Mr. Winter was not only general manager of these extensive mining properties, but a director, and the secretary of the company. He was likewise secretary of the Joplin Improvement & Construction Company, of which Mr. E. J. Overly was president. Since the formation of the Winter Construction Company, Mr. Winter has carried out some very valuable contracts, and has just now closed a contract with the Kansas City Southern Railway Company, the Atchison, Topeka & Santa Fe Railway Company, and with the Missouri Pacific Railway Company for a large amount of construction work. In addition to holding the presidency of the Winter Construction Company, of Joplin, Mr. Winter is president of a coal and coke company, of Arkansas, and a director of the Federal Trust Company, of St. Louis. He is a sound Republican in politics, ever willing to do all in his power to promote the growth and insure the success of his party, and has served as constable of Joplin, and was deputy sheriff one term. Fraternally he is a member of the Joplin Lodge, Benevolent and Protective Order of Elks, and of Joplin Lodge, Modern Woodmen of America.

Mr. Winter married, August 7, 1892, in Joplin, Ella Coleman, a daughter of William H. Coleman. Mr. Coleman was born and bred in New York City, and as a young man migrated to Kansas. Joining the Union Army at the outbreak of the Civil war, he served as captain of a Kansas company, and at the Battle of Shiloh was severely wounded. After the war, and his recovery from his wound, he served as a member of the Kansas Senate two terms, and was very prominent in public affairs, his ability making him a fit leader for the people of his state. Mr. and Mrs. Winter have one child, Nera, born September 10, 1893, is now attending the Joplin High School.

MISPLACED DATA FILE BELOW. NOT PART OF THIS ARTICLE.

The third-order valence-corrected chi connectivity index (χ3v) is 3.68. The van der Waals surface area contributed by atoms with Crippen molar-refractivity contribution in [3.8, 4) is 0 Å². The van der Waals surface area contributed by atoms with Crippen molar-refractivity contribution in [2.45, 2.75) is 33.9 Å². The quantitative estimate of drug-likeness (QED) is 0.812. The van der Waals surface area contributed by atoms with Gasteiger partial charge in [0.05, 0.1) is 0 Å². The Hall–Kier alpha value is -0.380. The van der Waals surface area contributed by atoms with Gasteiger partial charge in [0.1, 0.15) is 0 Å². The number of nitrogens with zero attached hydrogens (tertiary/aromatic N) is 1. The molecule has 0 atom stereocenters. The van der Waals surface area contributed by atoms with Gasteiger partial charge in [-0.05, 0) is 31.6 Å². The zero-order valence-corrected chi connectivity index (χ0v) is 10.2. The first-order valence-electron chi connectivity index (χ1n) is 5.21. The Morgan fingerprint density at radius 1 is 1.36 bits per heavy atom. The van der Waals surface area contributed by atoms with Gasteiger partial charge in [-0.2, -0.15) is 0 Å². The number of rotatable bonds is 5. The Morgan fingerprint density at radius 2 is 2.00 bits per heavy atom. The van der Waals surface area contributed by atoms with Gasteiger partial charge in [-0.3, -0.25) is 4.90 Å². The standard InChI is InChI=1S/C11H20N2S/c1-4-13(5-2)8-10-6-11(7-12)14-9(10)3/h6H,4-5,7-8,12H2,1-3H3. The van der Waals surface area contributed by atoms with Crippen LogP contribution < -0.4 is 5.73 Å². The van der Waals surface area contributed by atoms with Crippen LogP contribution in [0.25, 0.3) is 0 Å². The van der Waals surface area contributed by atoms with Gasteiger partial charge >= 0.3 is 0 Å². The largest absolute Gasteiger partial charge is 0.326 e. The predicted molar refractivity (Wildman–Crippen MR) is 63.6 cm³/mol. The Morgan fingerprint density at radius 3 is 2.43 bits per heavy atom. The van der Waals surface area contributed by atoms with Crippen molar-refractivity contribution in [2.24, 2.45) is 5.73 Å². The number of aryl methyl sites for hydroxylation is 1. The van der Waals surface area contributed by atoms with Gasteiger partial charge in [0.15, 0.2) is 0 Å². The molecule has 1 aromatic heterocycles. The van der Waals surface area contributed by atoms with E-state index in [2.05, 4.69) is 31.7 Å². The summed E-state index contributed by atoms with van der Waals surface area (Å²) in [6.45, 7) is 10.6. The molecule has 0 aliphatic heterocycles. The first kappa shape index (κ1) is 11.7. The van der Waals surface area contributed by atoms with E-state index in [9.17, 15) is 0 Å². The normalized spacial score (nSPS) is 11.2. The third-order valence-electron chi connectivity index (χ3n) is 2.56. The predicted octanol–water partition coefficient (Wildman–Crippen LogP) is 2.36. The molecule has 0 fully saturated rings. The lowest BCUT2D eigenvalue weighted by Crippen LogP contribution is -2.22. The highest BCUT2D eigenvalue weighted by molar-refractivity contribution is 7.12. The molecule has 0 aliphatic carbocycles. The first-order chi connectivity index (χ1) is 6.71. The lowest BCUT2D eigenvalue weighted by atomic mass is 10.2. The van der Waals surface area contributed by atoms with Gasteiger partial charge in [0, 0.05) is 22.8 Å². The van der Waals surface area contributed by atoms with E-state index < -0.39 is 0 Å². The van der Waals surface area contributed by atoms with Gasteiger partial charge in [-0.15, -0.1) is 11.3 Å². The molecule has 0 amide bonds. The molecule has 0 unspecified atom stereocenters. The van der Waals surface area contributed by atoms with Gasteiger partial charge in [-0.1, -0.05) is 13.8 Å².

A man of sterling integrity and worth, conducting all of his transactions by the strictest principles of honor, Mr. Winter has gained the trust and confidence of the business world, and the esteem and good will of his fellowmen. He is fond of all out-door sports, his particular hobby being base ball. He is a lover of good horses, of which he has several, and he and his wife, who is an expert horsewoman, and an easy, graceful rider, take long rides in and around Joplin. Both have hosts of friends, and their beautiful home is a center of social activity.

The second biography comes from The Biographical Record of Jasper County by Malcom G. McGregor, has this to say of the life of Leslie W. Winter:

Honored and respected by all, there is no man in Jasper county who occupies a more enviable position in mining and financial circles than Leslie W. Winter, not alone on account of the brilliant success he has achieved, but also on account of the honorable, straightforward business policy he has ever followed. He possesses untiring energy, is quick of perception, forms his plans readily and is determined in their execution; and his close application to business and his excellent management have brought to him the high degree of prosperity which to-day is his. Since 1884 he has been connected with mining interests in Jasper county, and has done much toward the development of the mineral resources of this portion of the state.